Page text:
What do avalanches have to do with ants" Vandermeer and co-author Ivette Perfecto, a professor at the U-M School of Natural Resources and Environment, have been studying ants and other associated insects in a 45-hectare (111-acre) plot on an organic coffee farm in southwestern Mexico for three years and wondered whether the spatial distribution patterns they observed could be explained through the concept of criticality. With Stacy Philpott, then a U-M graduate student and now an assistant professor of ecology at the University of Toledo, they set out to examine the system in detail.

The ants, Azteca instabilis, have a natural history like that of many other ants. A queen establishes a colony in a tree, and once the colony reaches a certain size it splits and a satellite nest is established in a neighboring tree. Over time, you'd expect the ants to spread to every tree on the farm, but that's not the case.

"The ants only occupy about three percent of the trees," Vandermeer said. "But once you find them, you find them in clumps."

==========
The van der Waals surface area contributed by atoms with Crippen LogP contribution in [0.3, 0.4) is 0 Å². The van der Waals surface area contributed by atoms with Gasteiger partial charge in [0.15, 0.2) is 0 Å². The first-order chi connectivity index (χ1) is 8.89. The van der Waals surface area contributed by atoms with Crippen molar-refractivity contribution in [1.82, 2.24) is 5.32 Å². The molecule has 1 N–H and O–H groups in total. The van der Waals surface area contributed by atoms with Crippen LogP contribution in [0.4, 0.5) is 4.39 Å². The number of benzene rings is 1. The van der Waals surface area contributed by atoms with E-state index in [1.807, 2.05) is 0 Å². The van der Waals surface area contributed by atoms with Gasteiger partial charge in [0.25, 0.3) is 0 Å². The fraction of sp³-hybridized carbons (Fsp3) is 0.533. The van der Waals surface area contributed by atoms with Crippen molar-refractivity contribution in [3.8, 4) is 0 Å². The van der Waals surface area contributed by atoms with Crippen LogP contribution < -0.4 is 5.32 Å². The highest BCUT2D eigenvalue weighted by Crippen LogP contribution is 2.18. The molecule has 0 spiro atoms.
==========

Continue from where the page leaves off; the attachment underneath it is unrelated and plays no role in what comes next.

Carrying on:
How to explain the clumpiness?

"Normally when you have an animal or plant that's distributed in patches like that, you tend to think that there's some kind of underlying habitat variable that's responsible," Vandermeer said. But on the coffee farm, the habitat is about as uniform as a habitat can be, as trees are deliberately planted in a grid pattern. So the non-uniform distribution of ant colonies must be due to something other than habitat---something inherent in the biology of the ants.

Combining computer modeling with field observations, the researchers came up with a scenario that explains the spatial patterns as a case of criticality.